I'm looking for a small, fast, and reliable https proxy that I can extend to do the following:

  1. Look for https handshake requests.
  2. Run a regular expression against the host name being requested.
  3. If the expression matches the host name then don't send the request on but respond with a 302 redirect to a different site.

So, I guess I have the following questions about this:

  1. Is this possible? (I'm pretty sure the handshake request is not encrypted, I know I can do some pattern matching, the real question is...would I be able to send a fake 302 redirect to the client without it complaining about not having completed the handshake?)

  2. If it is possible, is there a linux app out there that does some or all of this? (I found this: http://www.kubat.nl/pages/microproxy) I was considering trying to build the remaining features into it but didn't want to try that if something else already does it.

  3. Do you have suggestions for other C++ Linux proxies I might be able to build this into?

Thanks in advance for your feedback.


  • BTW, welcome to Unix SE. How about editing your profile and changing your Display Name to something better than user548971? – cjm Mar 27 '12 at 7:14
  • Are you looking for a standalone program, or does it have to be a C++ library? If you want a library, you should ask on Stack Overflow, a Stack Exchange site for programmers; Unix & Linux is for users and administrators. Don't repost; if you specifically need a C++ library, a moderator can migrate this question to Stack Overflow. – Gilles Mar 27 '12 at 21:27
  • It can really be either. I just need to it to run on linux and be extensible. Microproxy might actually be the ticket. Squid is much to big for my application. I had thought about posting at Stack Overflow. What I need is rather specialized. I would say to leave the question here for now. If I have a more pointed programming question I will post it there. Thanks! – exvance Mar 28 '12 at 1:56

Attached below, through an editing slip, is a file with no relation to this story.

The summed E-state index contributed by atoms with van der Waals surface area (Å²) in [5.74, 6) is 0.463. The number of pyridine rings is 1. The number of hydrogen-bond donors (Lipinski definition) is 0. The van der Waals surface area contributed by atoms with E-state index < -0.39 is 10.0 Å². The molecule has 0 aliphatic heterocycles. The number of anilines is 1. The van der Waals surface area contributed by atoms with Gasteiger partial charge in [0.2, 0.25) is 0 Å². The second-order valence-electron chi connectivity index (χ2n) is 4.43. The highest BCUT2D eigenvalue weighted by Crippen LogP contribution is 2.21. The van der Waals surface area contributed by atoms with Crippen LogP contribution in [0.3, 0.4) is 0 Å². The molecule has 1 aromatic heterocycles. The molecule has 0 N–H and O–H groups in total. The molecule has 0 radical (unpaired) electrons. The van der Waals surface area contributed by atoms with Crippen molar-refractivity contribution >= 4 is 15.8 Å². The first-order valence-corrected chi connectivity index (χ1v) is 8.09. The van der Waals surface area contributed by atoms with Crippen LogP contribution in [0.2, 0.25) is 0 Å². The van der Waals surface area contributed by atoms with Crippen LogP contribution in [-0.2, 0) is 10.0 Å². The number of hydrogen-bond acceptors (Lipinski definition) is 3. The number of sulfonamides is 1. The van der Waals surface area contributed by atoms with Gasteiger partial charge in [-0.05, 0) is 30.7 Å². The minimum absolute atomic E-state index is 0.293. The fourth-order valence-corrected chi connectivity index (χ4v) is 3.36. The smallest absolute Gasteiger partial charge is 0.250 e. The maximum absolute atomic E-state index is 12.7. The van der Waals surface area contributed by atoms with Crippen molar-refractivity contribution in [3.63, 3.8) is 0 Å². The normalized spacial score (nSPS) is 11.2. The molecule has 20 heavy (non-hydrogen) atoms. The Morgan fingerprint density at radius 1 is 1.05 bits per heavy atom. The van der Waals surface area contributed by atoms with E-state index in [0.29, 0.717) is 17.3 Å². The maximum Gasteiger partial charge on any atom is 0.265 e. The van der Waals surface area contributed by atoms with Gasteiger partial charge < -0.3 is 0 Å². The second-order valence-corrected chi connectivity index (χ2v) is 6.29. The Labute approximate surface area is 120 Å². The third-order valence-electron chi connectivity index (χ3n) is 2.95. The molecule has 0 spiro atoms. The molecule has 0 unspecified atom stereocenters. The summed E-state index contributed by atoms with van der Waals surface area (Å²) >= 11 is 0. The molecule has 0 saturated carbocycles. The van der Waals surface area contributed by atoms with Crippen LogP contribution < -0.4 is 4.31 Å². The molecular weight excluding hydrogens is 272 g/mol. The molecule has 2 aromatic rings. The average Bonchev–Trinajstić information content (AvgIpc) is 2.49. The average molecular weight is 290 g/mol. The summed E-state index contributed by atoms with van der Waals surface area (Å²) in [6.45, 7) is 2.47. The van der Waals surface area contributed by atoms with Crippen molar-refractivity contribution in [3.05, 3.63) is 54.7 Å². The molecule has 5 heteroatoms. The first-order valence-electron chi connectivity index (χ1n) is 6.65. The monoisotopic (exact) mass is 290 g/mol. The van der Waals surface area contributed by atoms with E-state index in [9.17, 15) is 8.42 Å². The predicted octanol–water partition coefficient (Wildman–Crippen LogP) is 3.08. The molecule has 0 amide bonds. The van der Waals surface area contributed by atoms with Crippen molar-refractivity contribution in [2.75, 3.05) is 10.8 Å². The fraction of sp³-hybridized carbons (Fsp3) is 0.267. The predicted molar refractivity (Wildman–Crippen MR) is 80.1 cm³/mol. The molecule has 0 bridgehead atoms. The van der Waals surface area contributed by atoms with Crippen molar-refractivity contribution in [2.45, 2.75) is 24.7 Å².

3: Do you have suggestions for other C++ Linux proxies I might be able to build this into?

squid is a fast open source proxy that you can extend to your heart's content


This isn't possible either, unless by "URL" you mean "hostname". The Server Name Indication extension allows the client to indicate the hostname it's trying to connect to. Many browsers now support SNI. But the full URL isn't transmitted until after the handshake is complete.

So you can tell the difference between https://www.example.com/ and https://other.example.com/, but not between https://www.example.com/one and https://www.example.com/another.

Maybe if you explained exactly why you think you need to do this, somebody could come up with a solution.

  • Thanks for the quick response! That's good to know. For some reason I thought the handshake request included the url not just the domain/host name. The question is really the same. I'm good with just seeing the domain. – exvance Mar 27 '12 at 7:26

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